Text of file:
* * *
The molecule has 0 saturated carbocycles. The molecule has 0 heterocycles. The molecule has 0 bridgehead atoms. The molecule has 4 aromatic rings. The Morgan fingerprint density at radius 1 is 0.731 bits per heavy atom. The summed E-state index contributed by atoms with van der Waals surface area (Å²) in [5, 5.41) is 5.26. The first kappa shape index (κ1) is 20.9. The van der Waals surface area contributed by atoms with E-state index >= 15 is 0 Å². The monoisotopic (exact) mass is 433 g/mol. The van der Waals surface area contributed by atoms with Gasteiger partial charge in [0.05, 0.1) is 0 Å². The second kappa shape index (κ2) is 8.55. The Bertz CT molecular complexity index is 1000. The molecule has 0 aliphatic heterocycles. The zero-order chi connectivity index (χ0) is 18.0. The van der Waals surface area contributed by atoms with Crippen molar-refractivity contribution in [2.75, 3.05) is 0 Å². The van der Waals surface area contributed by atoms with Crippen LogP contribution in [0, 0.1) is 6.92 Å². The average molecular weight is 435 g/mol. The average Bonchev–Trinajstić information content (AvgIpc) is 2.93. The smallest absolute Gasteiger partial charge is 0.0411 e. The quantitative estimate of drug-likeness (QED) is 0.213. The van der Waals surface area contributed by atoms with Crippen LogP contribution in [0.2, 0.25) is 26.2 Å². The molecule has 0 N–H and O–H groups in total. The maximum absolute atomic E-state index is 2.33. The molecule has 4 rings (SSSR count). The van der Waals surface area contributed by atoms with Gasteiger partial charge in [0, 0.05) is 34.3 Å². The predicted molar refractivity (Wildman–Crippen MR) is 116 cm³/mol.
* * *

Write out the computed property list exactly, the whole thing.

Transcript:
The molecule has 0 saturated carbocycles. The molecule has 0 heterocycles. The molecule has 0 bridgehead atoms. The molecule has 4 aromatic rings. The Morgan fingerprint density at radius 1 is 0.731 bits per heavy atom. The summed E-state index contributed by atoms with van der Waals surface area (Å²) in [5, 5.41) is 5.26. The first kappa shape index (κ1) is 20.9. The van der Waals surface area contributed by atoms with E-state index >= 15 is 0 Å². The monoisotopic (exact) mass is 433 g/mol. The van der Waals surface area contributed by atoms with Gasteiger partial charge in [0.05, 0.1) is 0 Å². The second kappa shape index (κ2) is 8.55. The Bertz CT molecular complexity index is 1000. The molecule has 0 aliphatic heterocycles. The zero-order chi connectivity index (χ0) is 18.0. The van der Waals surface area contributed by atoms with Crippen molar-refractivity contribution in [2.75, 3.05) is 0 Å². The van der Waals surface area contributed by atoms with Crippen LogP contribution in [0, 0.1) is 6.92 Å². The average molecular weight is 435 g/mol. The average Bonchev–Trinajstić information content (AvgIpc) is 2.93. The smallest absolute Gasteiger partial charge is 0.0411 e. The quantitative estimate of drug-likeness (QED) is 0.213. The van der Waals surface area contributed by atoms with Crippen LogP contribution in [0.2, 0.25) is 26.2 Å². The molecule has 0 N–H and O–H groups in total. The maximum absolute atomic E-state index is 2.33. The molecule has 4 rings (SSSR count). The van der Waals surface area contributed by atoms with Gasteiger partial charge in [0, 0.05) is 34.3 Å². The predicted molar refractivity (Wildman–Crippen MR) is 116 cm³/mol.